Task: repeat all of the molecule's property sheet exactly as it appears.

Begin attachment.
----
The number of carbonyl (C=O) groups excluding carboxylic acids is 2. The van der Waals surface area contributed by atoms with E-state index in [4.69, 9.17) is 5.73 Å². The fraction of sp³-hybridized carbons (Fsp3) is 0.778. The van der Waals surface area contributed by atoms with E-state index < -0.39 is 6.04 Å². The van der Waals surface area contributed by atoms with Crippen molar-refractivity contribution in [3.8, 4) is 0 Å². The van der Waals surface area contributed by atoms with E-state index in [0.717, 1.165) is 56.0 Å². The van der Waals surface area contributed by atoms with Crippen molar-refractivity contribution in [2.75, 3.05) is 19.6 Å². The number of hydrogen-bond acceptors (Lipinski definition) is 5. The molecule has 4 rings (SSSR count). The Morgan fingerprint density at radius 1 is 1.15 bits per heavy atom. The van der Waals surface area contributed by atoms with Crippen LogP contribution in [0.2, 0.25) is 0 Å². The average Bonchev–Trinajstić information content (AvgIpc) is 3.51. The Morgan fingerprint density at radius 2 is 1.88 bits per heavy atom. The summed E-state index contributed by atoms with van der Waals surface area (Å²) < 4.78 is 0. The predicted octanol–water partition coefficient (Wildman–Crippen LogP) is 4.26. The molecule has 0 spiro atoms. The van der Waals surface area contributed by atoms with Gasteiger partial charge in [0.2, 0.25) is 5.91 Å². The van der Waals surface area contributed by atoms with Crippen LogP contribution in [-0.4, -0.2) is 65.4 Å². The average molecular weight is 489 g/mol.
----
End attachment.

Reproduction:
The number of carbonyl (C=O) groups excluding carboxylic acids is 2. The van der Waals surface area contributed by atoms with E-state index in [4.69, 9.17) is 5.73 Å². The fraction of sp³-hybridized carbons (Fsp3) is 0.778. The van der Waals surface area contributed by atoms with E-state index < -0.39 is 6.04 Å². The van der Waals surface area contributed by atoms with Crippen molar-refractivity contribution in [3.8, 4) is 0 Å². The van der Waals surface area contributed by atoms with E-state index in [0.717, 1.165) is 56.0 Å². The van der Waals surface area contributed by atoms with Crippen molar-refractivity contribution in [2.75, 3.05) is 19.6 Å². The number of hydrogen-bond acceptors (Lipinski definition) is 5. The molecule has 4 rings (SSSR count). The Morgan fingerprint density at radius 1 is 1.15 bits per heavy atom. The van der Waals surface area contributed by atoms with Crippen LogP contribution in [0.2, 0.25) is 0 Å². The average Bonchev–Trinajstić information content (AvgIpc) is 3.51. The Morgan fingerprint density at radius 2 is 1.88 bits per heavy atom. The summed E-state index contributed by atoms with van der Waals surface area (Å²) < 4.78 is 0. The predicted octanol–water partition coefficient (Wildman–Crippen LogP) is 4.26. The molecule has 0 spiro atoms. The van der Waals surface area contributed by atoms with Gasteiger partial charge in [0.2, 0.25) is 5.91 Å². The van der Waals surface area contributed by atoms with Crippen LogP contribution in [-0.4, -0.2) is 65.4 Å². The average molecular weight is 489 g/mol.